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Build. Train. Race: Nean - Episode 1

Guest blog from Nean Kiskela, one of the 2021 Royal Enfield Build. Train. Race. riders (that's her above, with the bottle of water and checked Vans).

February of this year, I was officially accepted into the Royal Enfield Build.Train.Race (BTR) programme, which, if you're unfamiliar, is a freakin' opportunity of a lifetime! Royal Enfield carefully sifted through video applications to choose a group of women from all walks and moto disciplines each to be the receiver of one of their brand spankin' new INT650 motorcycles. The chosen women then learn through building to the best of their ability, and with the guidance from some of the finest at Royal Enfield and Moto Anatomy, to turn the twin into the flat track race bike of their dreams. During the same timescale, the riders train to race them in the American Flat Track race series against each other. HOLY SHIT, Y'ALL! Can you sense my nervous excitement?

For 2021 there are nine of us ladies picked for the programme, the group consisting of advanced, intermediate, and first-time flat trackers. We eagerly made our way to Florida in late-March for our first weekend of training and for an exciting meet and greet. Before then, all of us ladies had only talked via email or text. We all were set for two radical days of training at the Moto Anatomy Slide School.

Speaking of being excited and grateful, we were poised to study under one hell of a legendary flat tracker; Johnny Lewis - owner/operator of America's Royal Enfield Slide School. He would be ever so graciously instructing us over the weekend courtesy of, and in association with, the fantastic BTR program head and Royal Enfield global brand manager, Bree Poland. Nerves were a bit high, but our spirits were far surpassing. Saturday morning, I found that my first professionally built hot-shoe along with my boot was delivered straight to the school from Gary and Kellie at Lightshoe, and I couldn’t be more delighted by its steely brilliance. It was perfect, and it felt like everything was finally starting to get real for me at that moment.

Johnny eased us into our first day of training with a two-hour, sit-down lesson plan. We went over the bikes we’d be riding and the training we’d be applying on a tiny and tight oval track that day. His Slide School is equipped with Royal Enfield Himalayan FT411s {like the Slide Schools in both India and the UK] that were kitted out for flat track. We were ready to learn the patience and proper form to begin our curriculum.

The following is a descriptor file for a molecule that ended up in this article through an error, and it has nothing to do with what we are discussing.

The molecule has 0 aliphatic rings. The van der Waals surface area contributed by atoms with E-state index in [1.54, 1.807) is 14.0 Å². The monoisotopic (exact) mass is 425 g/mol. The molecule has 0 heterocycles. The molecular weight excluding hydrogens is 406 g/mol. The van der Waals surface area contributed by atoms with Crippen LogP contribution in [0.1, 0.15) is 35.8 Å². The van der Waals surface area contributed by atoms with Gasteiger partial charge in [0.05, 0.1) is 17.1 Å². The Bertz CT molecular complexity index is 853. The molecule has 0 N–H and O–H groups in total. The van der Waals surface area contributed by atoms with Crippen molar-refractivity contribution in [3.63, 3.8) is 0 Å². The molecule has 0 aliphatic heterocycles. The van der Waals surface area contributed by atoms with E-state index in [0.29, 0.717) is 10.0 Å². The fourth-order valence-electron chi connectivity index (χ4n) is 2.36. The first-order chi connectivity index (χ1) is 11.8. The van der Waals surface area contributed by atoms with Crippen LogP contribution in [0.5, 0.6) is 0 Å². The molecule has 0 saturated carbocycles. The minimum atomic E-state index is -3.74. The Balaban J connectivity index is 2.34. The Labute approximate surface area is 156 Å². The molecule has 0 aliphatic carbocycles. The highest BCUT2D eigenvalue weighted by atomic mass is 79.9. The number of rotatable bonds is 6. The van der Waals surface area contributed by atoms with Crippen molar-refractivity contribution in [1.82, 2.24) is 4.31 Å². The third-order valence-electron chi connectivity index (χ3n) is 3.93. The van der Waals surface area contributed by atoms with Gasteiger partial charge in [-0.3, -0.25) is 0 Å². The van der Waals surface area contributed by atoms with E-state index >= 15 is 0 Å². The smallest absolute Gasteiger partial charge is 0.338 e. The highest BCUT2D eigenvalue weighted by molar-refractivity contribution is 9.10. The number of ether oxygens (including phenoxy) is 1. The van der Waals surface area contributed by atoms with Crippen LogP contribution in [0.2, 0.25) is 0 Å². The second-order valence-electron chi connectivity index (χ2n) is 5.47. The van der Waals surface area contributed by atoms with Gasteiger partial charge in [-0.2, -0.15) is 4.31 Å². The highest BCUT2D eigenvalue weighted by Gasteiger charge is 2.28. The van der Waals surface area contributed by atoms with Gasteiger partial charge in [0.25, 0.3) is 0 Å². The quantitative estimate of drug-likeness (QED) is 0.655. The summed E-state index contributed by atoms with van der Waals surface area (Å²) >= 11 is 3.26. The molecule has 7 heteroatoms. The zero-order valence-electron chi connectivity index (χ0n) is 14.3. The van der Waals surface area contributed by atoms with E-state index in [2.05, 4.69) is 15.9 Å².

We started slow, some of us fumbling. Me nervous, giggling, and being only 4’11” (150cm), I felt like I was struggling to reach the right footpeg to properly weight it and stretching the hell out of my left leg to try to glide around the corners smoothly under Johnny’s constant attention. Big emphasis was on 'try'. We won’t talk about the nervous sweats I had, but then again, maybe it was just the humid Florida climate. That’s it. I blame it on the weather. I guess you could say that’s the gist of what day one was: a lot of going in circles and slowly but surely getting better at it.

Besides flicking away the caterpillars that were ruthlessly descending upon us from the trees, all of us were doing our best to get our bearings on the new to us bikes, and take in the track conditions while hanging on every word of guidance Johnny was giving us. Retaining his flat track advice was a bit hard for me at times, because my muscle memory kept going back to riding like I was on my dirt bike in the woods or on a motocross track. I had to remind myself those skills don’t exactly apply here, but I feel like regardless of what all of us previously knew, or didn’t know, before we got there that day, we all got along and braapped into the evening as best we could. The first day was an overall success in my book. Also, it was pretty epic being that it was my birthday. Who could have asked for a better gift than to spend the day going left on a dirt track with good people?

Day two started with a quick group Q&A with Johnny, some silliness because naturally all of us were best friends by this point, and a review of what we had learned the day before. Then it was on! We were told we'd be going fast and turning left on the 1/5th mile oval track that day. Our studies would consist of going faster, perfecting and pushing into our slides, smooth foot braking, and *gasp* going elbow-to-elbow with our competition without looking at them.

I had to work on staying focused, i.e. 'Quit looking over at her! Watch what YOU'RE doing, not what she's doing, or else the bike will follow!' Johnny would urge us. But, by golly, when someone is that close to you in the turn it's pretty tough. I have a deeper level respect for the expert racers out there getting slideways with the concentration like they're the only one out there ripping up the track.

By the end of our last day, I felt like we all had the fundamentals down. Still, we could agree that more practice will be necessary if we want to start to get truly slideways, especially if we're going to come even remotely close to being a badass like our invaluable teacher Johnny Lewis.

I can’t even begin to describe how excited I am for round two of our training that’s set to be sometime in May. Plus, I’m already missing my new friends...

If you’d like, you can stay tuned to these Instagram accounts to watch our journey-

The Riders

Photos courtesy of Tristan Afre


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